WOMEN democratic governance, giving prohibitions to any means

WOMEN POLITICS

Although section 40 sub
section 42 of the Nigerian constitution provides a platform for men and women
equal opportunity to democratic governance, giving prohibitions to any means of
discrimination, facts on ground do not give credits to this standing. Dating back
to 2007 general Nigeria’s election, only 6% of elected political office where
women bringing the ranking of the country compared to the other west African countries
very low, being that the sub-regional average is put at 12% which practically
is a far cry from the 30% recommended in Beijing in 1995. Despite the fact that
women constitute about half the population size of the country and have played
very key roles in the past their participation in formal and informal
structures and processes where decision regarding the use of societal resources
generated by both men and women remains insignificant(makamo,2013). The gleaming
issue still is that why are this set bacs still a part of the political system?

   Over the centuries feminist has being stereotyped
as dependent, submissive, and conforming making women lack leadership qualities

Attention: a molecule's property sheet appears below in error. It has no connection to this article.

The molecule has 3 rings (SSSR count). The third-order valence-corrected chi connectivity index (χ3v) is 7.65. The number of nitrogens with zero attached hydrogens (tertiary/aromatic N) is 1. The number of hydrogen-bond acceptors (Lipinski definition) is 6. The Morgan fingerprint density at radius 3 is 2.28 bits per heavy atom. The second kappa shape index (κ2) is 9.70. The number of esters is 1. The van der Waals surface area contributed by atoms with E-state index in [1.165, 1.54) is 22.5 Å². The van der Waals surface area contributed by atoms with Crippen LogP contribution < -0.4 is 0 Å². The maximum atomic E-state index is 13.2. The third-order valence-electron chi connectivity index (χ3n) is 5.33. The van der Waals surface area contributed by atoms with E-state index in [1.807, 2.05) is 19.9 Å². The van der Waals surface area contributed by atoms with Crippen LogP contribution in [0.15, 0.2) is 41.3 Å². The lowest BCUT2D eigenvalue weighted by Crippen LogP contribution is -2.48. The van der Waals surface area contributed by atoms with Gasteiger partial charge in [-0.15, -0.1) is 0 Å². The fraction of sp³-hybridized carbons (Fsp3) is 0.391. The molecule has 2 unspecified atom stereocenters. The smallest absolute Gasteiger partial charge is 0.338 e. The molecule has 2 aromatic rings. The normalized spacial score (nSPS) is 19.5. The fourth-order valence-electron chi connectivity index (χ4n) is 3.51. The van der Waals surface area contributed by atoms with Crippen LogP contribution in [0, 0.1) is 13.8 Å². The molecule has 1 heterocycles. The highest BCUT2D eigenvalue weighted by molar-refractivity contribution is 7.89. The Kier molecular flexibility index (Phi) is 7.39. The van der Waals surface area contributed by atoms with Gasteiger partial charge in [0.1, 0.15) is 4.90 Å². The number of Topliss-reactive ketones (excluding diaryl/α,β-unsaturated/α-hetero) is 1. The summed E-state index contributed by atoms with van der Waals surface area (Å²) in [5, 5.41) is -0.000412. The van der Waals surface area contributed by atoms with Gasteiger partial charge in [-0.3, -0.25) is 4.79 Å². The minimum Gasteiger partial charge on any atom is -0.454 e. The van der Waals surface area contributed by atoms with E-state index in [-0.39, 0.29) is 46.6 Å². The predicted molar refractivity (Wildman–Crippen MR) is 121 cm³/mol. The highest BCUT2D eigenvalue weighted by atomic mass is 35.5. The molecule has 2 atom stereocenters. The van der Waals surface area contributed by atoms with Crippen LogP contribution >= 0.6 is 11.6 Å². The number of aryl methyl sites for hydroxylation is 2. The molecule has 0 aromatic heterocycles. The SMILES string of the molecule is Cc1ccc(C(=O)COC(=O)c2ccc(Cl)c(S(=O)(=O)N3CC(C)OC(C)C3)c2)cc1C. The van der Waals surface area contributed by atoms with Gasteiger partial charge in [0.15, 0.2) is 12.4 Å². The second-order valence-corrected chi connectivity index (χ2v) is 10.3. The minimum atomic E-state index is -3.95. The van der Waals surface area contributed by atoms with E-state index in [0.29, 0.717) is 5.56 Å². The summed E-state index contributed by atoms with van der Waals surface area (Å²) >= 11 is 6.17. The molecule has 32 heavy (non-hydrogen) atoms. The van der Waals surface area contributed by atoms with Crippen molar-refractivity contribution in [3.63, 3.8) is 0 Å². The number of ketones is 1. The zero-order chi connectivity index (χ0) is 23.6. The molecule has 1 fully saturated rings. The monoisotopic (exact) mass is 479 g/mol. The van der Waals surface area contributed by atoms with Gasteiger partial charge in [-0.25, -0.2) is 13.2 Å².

raising the bias of men to portray leadership as command or control instead of
a process of mobilizing and engaging humans which can bring a new platform for
women leadership (burns 1978 p.50).

The potentials of women
to be a part of the administrative strategic decision makers are high and are
sure to bring positive impact to the system of democratic governance. As in the
past from the birth of the office of the first lady in 17 by the wife of the then
Head of state Babangida till date we have seen several women with grate political
ambitions women like Ngozi Okono Iwela (finance minister), Dora Akunyili (drugs
enforcement agency) etc. have all shown positive intents and worked significantly
in their various offices. How ever in Nigeria the extant National gender policy
(NGP) recommended 35% affirmative action instead and sort for more inclusive
representation of women with at least 35% of both elective and political and
appointive public service positions respectively (Oluyemi, 2016).